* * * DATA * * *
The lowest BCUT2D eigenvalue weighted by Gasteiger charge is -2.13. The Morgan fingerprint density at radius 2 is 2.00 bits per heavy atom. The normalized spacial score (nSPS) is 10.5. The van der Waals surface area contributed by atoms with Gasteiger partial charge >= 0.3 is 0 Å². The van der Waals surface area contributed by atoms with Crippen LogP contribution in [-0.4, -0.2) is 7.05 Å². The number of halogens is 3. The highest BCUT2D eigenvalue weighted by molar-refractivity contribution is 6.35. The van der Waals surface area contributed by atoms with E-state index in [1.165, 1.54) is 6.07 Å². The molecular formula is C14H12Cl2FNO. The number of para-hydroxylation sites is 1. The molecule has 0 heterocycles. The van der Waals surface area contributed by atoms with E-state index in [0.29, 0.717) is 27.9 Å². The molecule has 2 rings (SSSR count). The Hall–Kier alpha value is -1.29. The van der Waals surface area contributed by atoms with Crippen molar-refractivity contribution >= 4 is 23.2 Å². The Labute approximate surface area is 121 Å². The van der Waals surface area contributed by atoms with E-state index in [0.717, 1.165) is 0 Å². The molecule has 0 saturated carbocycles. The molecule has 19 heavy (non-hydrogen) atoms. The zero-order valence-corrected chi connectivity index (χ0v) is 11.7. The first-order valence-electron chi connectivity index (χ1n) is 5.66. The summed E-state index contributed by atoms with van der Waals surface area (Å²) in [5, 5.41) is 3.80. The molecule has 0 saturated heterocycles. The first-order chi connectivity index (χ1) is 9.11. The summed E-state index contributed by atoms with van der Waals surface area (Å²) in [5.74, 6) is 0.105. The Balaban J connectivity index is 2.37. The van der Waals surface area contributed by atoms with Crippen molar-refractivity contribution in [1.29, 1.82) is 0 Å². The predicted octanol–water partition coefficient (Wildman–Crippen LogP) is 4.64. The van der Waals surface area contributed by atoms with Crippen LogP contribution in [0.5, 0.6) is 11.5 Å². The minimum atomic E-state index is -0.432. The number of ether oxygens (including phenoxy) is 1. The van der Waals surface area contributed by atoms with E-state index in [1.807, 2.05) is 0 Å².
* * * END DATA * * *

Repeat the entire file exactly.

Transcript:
The lowest BCUT2D eigenvalue weighted by Gasteiger charge is -2.13. The Morgan fingerprint density at radius 2 is 2.00 bits per heavy atom. The normalized spacial score (nSPS) is 10.5. The van der Waals surface area contributed by atoms with Gasteiger partial charge >= 0.3 is 0 Å². The van der Waals surface area contributed by atoms with Crippen LogP contribution in [-0.4, -0.2) is 7.05 Å². The number of halogens is 3. The highest BCUT2D eigenvalue weighted by molar-refractivity contribution is 6.35. The van der Waals surface area contributed by atoms with E-state index in [1.165, 1.54) is 6.07 Å². The molecular formula is C14H12Cl2FNO. The number of para-hydroxylation sites is 1. The molecule has 0 heterocycles. The van der Waals surface area contributed by atoms with E-state index in [0.29, 0.717) is 27.9 Å². The molecule has 2 rings (SSSR count). The Hall–Kier alpha value is -1.29. The van der Waals surface area contributed by atoms with Crippen molar-refractivity contribution >= 4 is 23.2 Å². The Labute approximate surface area is 121 Å². The van der Waals surface area contributed by atoms with E-state index in [0.717, 1.165) is 0 Å². The molecule has 0 saturated carbocycles. The molecule has 19 heavy (non-hydrogen) atoms. The zero-order valence-corrected chi connectivity index (χ0v) is 11.7. The first-order valence-electron chi connectivity index (χ1n) is 5.66. The summed E-state index contributed by atoms with van der Waals surface area (Å²) in [5, 5.41) is 3.80. The molecule has 0 saturated heterocycles. The first-order chi connectivity index (χ1) is 9.11. The summed E-state index contributed by atoms with van der Waals surface area (Å²) in [5.74, 6) is 0.105. The Balaban J connectivity index is 2.37. The van der Waals surface area contributed by atoms with Crippen molar-refractivity contribution in [1.29, 1.82) is 0 Å². The predicted octanol–water partition coefficient (Wildman–Crippen LogP) is 4.64. The van der Waals surface area contributed by atoms with Crippen LogP contribution in [0.5, 0.6) is 11.5 Å². The minimum atomic E-state index is -0.432. The number of ether oxygens (including phenoxy) is 1. The van der Waals surface area contributed by atoms with E-state index in [1.807, 2.05) is 0 Å².